Rigrodsky & Long, P.A. Announces A Securities Fraud Class Action Lawsuit Has Been Filed Against NQ Mobile Inc.

Rigrodsky & Long, P.A.:
  • Do you, or did you, own shares of NQ Mobile Inc. (NYSE: NQ )?
  • Did you purchase your shares between May 5, 2011 and October 24, 2013, inclusive?
  • Did you lose money in your investment in NQ Mobile Inc.?
  • Do you want to discuss your rights?

Rigrodsky & Long, P.A., including former Special Assistant United States Attorney, Timothy J. MacFall, announces that a complaint has been filed in the United States District Court for the Southern District of New York on behalf of all persons or entities that purchased the common stock of NQ Mobile Inc. (“NQ” or the “Company”) (NYSE: NQ) between May 5, 2011 and October 24, 2013, inclusive, including those investors who purchased NQ American Depository Receipts (“ADRs”) in its initial public offering (“IPO”) commencing on May 5, 2011 (collectively, the “Class Period”), alleging violations of the Securities Act of 1933 and the Securities Exchange Act of 1934 against the Company and certain of its officers (the “Complaint”).

If you purchased shares of NQ during the Class Period and wish to discuss this action or have any questions concerning this notice or your rights or interests, please contact Timothy J. MacFall, Esquire or Peter Allocco of Rigrodsky & Long, P.A., 825 East Gate Boulevard, Suite 300, Garden City, NY at (888) 969-4242, by e-mail to info@rl-legal.com, or at: http://www.rigrodskylong.com/investigations/nq-mobile-inc-nq.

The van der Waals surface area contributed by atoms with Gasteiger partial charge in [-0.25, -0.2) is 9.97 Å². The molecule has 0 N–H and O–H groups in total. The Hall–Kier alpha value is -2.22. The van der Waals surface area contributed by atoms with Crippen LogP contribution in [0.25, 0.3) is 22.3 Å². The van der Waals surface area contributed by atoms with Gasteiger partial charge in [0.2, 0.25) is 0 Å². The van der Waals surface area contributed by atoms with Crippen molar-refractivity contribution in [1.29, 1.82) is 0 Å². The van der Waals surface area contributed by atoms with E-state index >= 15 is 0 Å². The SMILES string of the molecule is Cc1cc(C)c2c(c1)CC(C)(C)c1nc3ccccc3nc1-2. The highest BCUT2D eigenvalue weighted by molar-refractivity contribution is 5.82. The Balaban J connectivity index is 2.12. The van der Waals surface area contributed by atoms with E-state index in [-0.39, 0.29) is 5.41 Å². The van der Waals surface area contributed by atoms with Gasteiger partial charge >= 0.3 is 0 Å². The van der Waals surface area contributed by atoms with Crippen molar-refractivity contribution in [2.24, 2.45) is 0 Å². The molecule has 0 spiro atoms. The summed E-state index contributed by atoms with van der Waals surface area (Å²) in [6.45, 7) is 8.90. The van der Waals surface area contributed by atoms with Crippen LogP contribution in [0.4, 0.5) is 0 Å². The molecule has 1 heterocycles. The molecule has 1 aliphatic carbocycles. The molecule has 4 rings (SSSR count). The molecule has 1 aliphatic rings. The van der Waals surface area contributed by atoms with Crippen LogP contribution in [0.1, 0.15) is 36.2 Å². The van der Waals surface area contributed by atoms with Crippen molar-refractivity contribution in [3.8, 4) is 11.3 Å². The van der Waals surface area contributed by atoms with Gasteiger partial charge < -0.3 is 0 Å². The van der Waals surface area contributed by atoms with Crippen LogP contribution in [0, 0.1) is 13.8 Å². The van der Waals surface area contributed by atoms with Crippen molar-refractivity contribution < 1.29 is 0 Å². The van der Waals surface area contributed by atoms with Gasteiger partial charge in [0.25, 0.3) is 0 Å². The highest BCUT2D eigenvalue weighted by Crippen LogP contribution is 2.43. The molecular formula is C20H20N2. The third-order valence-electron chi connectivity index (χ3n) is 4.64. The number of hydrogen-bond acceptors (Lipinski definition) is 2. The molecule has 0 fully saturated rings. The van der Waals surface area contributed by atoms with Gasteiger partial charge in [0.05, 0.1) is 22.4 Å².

NQ is a leading global provider of mobile Internet services. The Complaint alleges that throughout the Class Period, defendants made materially false and misleading statements, and omitted materially adverse facts, about the Company’s business, operations and prospects. Specifically, the Complaint alleges that the defendants concealed from the investing public that: (1) NQ far overstated its presence and market share in China and further misrepresented the size of its paying user base; (2) that the Company’s antivirus program, Antivirus 7.0, was actually a spyware program that left users’ devices subject to attack; and (3) that the Company’s revenue and reported cash balances were materially overstated at all relevant times. As a result of defendants’ false and misleading statements, the Company’s stock traded at artificially inflated prices during the Class Period.

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